A $3 million bond bought by MUSD in 2010 will end up costing the district more than $15 million to pay back over 24 years, according to Times data. Monrovia is one of about 200 districts statewide to purchase these bonds, which allow districts to postpone payments on them for decades, the Times reports.
The bonds are controversial because of the high interest districts wind up paying over the life of the bond.
"Government finance experts consider bonds imprudent if the total cost is more than four times the money borrowed or the maturity period is greater than 25 years," the Times writes.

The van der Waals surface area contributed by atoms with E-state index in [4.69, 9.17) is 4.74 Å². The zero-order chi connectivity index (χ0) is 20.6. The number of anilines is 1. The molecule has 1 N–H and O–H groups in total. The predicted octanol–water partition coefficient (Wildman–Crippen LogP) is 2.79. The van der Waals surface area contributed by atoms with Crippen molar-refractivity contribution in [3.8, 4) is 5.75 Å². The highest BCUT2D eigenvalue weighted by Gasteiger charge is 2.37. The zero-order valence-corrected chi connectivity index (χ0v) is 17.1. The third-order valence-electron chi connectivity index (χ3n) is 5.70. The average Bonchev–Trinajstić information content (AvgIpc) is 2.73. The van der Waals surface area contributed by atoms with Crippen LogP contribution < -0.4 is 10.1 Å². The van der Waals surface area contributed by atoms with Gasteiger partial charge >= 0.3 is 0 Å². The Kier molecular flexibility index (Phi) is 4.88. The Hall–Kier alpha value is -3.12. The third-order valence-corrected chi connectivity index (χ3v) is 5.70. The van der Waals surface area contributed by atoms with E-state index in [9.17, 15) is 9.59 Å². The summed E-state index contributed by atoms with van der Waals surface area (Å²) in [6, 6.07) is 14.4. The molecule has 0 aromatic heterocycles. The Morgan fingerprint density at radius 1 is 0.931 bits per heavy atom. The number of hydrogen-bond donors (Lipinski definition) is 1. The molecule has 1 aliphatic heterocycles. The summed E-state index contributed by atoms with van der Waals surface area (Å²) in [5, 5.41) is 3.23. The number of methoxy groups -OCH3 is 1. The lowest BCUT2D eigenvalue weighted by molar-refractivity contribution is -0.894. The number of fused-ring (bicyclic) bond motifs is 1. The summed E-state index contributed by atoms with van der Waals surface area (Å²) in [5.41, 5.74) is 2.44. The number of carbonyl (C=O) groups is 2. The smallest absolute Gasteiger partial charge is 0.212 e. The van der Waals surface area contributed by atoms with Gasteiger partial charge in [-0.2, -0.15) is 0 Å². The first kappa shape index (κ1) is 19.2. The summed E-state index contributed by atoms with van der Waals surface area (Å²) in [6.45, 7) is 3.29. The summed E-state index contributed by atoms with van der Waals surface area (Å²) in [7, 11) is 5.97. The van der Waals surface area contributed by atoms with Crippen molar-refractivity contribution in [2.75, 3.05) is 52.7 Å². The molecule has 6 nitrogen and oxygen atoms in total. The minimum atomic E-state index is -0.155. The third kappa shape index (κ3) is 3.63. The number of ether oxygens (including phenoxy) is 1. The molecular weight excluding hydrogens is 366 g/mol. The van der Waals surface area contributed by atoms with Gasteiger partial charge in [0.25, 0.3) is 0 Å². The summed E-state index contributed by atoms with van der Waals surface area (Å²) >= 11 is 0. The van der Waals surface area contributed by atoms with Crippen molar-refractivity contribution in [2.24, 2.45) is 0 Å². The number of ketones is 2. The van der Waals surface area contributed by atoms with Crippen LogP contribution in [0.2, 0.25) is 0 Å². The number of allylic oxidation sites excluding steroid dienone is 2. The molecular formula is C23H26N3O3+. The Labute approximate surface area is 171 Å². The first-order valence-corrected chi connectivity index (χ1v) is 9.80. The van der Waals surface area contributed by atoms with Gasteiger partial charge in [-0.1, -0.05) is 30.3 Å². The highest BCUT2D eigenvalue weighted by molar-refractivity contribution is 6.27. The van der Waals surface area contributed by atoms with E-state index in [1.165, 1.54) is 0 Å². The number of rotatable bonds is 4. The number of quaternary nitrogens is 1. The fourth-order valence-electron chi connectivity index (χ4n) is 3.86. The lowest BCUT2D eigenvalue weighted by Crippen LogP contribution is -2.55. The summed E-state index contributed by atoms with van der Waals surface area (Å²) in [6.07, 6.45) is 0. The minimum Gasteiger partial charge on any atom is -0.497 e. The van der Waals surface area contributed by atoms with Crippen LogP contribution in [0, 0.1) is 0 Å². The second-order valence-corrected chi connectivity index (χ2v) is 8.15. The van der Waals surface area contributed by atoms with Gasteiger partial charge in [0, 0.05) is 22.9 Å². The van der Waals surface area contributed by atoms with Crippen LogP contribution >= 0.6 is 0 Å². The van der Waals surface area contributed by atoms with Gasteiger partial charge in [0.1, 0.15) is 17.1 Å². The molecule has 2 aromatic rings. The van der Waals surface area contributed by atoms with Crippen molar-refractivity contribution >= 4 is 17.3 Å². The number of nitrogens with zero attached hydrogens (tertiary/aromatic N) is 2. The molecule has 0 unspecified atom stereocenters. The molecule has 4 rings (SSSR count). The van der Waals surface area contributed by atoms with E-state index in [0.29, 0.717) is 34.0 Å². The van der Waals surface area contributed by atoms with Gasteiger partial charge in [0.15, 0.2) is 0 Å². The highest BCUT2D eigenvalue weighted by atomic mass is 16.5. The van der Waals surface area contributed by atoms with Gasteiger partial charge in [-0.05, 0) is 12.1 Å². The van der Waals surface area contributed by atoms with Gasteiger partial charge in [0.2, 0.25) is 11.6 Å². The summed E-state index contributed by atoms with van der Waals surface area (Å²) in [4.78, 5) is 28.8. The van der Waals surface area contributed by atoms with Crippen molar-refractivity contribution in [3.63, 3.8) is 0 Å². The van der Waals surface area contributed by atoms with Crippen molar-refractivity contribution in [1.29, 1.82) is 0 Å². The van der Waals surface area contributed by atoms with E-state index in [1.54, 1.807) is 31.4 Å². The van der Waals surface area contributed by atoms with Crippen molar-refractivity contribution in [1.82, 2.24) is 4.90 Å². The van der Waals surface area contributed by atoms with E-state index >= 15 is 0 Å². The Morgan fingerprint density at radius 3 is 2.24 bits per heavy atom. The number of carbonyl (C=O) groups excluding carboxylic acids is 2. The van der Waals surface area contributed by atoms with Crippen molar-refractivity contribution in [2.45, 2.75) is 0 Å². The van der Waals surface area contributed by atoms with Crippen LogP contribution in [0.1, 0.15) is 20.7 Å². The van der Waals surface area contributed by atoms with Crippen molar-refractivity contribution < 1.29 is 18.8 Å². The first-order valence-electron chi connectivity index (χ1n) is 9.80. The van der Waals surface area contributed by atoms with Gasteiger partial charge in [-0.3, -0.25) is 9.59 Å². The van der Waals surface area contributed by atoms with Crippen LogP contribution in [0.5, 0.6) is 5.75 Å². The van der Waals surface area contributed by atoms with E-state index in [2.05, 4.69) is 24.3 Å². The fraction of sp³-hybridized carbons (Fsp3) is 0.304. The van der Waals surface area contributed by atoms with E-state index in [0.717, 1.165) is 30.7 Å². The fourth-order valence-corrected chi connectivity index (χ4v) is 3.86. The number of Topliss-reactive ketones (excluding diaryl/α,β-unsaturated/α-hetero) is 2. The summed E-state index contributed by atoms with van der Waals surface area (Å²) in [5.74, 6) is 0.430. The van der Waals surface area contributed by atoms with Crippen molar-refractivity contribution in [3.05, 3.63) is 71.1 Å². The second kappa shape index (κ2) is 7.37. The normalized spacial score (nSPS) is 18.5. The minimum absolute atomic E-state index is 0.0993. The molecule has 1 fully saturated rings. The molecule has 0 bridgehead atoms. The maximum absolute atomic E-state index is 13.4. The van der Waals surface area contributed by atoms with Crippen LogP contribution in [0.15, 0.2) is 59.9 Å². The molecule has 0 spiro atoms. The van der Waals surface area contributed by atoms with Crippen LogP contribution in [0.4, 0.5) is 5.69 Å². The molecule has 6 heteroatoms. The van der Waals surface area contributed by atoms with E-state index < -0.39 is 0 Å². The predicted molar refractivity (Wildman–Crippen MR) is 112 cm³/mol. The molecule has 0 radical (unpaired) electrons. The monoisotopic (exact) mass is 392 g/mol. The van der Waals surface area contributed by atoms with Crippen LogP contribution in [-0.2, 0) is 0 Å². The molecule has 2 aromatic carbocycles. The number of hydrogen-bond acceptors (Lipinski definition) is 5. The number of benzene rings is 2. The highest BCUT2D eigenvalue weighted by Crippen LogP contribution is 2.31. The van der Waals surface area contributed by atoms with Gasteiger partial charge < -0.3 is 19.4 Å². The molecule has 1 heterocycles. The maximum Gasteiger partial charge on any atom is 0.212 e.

Superintendent Linda Wagner said in an email that the district considers its bond debt payback ratio as a whole to be "very reasonable." Overall, the disrict's payback ratio stands at less than 3 to 1.
Wagner said she agreed with the district's decision to purchase the capital appreciation bond.
"I believe it was a wise decision by the then-Board and Superintendent because it allowed the district to access its bond funds more quickly than if it hadn't used CABs and deliver projects to the community that improved student achievement," she wrote in an email.